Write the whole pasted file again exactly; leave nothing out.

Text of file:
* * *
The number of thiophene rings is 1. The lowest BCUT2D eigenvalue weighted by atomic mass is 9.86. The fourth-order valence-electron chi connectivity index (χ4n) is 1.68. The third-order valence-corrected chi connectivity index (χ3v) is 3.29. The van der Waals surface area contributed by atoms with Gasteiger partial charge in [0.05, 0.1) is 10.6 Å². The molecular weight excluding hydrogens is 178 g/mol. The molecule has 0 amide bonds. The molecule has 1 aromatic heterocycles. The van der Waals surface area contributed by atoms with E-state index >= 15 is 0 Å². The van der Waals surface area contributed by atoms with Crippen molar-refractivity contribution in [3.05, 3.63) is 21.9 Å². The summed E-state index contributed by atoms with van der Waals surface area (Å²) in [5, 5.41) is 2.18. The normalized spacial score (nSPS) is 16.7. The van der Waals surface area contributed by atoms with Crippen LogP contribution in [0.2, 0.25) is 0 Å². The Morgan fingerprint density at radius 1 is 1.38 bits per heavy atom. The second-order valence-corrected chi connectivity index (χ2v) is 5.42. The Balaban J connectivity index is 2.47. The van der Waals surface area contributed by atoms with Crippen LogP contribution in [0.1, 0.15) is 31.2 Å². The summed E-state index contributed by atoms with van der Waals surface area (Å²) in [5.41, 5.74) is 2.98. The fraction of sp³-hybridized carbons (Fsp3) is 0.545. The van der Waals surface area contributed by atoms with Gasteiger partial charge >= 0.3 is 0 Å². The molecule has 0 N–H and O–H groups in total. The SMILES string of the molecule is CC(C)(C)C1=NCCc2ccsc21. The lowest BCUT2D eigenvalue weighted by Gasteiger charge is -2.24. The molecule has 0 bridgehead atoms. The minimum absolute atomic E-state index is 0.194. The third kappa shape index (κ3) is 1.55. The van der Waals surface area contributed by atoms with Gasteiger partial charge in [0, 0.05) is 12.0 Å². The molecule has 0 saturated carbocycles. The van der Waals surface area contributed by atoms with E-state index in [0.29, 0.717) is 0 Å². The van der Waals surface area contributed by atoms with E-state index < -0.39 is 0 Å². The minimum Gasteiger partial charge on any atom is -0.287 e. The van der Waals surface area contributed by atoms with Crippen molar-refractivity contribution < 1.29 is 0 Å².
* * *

The number of thiophene rings is 1. The lowest BCUT2D eigenvalue weighted by atomic mass is 9.86. The fourth-order valence-electron chi connectivity index (χ4n) is 1.68. The third-order valence-corrected chi connectivity index (χ3v) is 3.29. The van der Waals surface area contributed by atoms with Gasteiger partial charge in [0.05, 0.1) is 10.6 Å². The molecular weight excluding hydrogens is 178 g/mol. The molecule has 0 amide bonds. The molecule has 1 aromatic heterocycles. The van der Waals surface area contributed by atoms with E-state index >= 15 is 0 Å². The van der Waals surface area contributed by atoms with Crippen molar-refractivity contribution in [3.05, 3.63) is 21.9 Å². The summed E-state index contributed by atoms with van der Waals surface area (Å²) in [5, 5.41) is 2.18. The normalized spacial score (nSPS) is 16.7. The van der Waals surface area contributed by atoms with Crippen LogP contribution in [0.2, 0.25) is 0 Å². The Morgan fingerprint density at radius 1 is 1.38 bits per heavy atom. The second-order valence-corrected chi connectivity index (χ2v) is 5.42. The Balaban J connectivity index is 2.47. The van der Waals surface area contributed by atoms with Crippen LogP contribution in [0.1, 0.15) is 31.2 Å². The summed E-state index contributed by atoms with van der Waals surface area (Å²) in [5.41, 5.74) is 2.98. The fraction of sp³-hybridized carbons (Fsp3) is 0.545. The van der Waals surface area contributed by atoms with Gasteiger partial charge >= 0.3 is 0 Å². The molecule has 0 N–H and O–H groups in total. The SMILES string of the molecule is CC(C)(C)C1=NCCc2ccsc21. The lowest BCUT2D eigenvalue weighted by Gasteiger charge is -2.24. The molecule has 0 bridgehead atoms. The minimum absolute atomic E-state index is 0.194. The third kappa shape index (κ3) is 1.55. The van der Waals surface area contributed by atoms with Gasteiger partial charge in [0, 0.05) is 12.0 Å². The molecule has 0 saturated carbocycles. The van der Waals surface area contributed by atoms with E-state index in [0.29, 0.717) is 0 Å². The van der Waals surface area contributed by atoms with E-state index < -0.39 is 0 Å². The minimum Gasteiger partial charge on any atom is -0.287 e. The van der Waals surface area contributed by atoms with Crippen molar-refractivity contribution < 1.29 is 0 Å².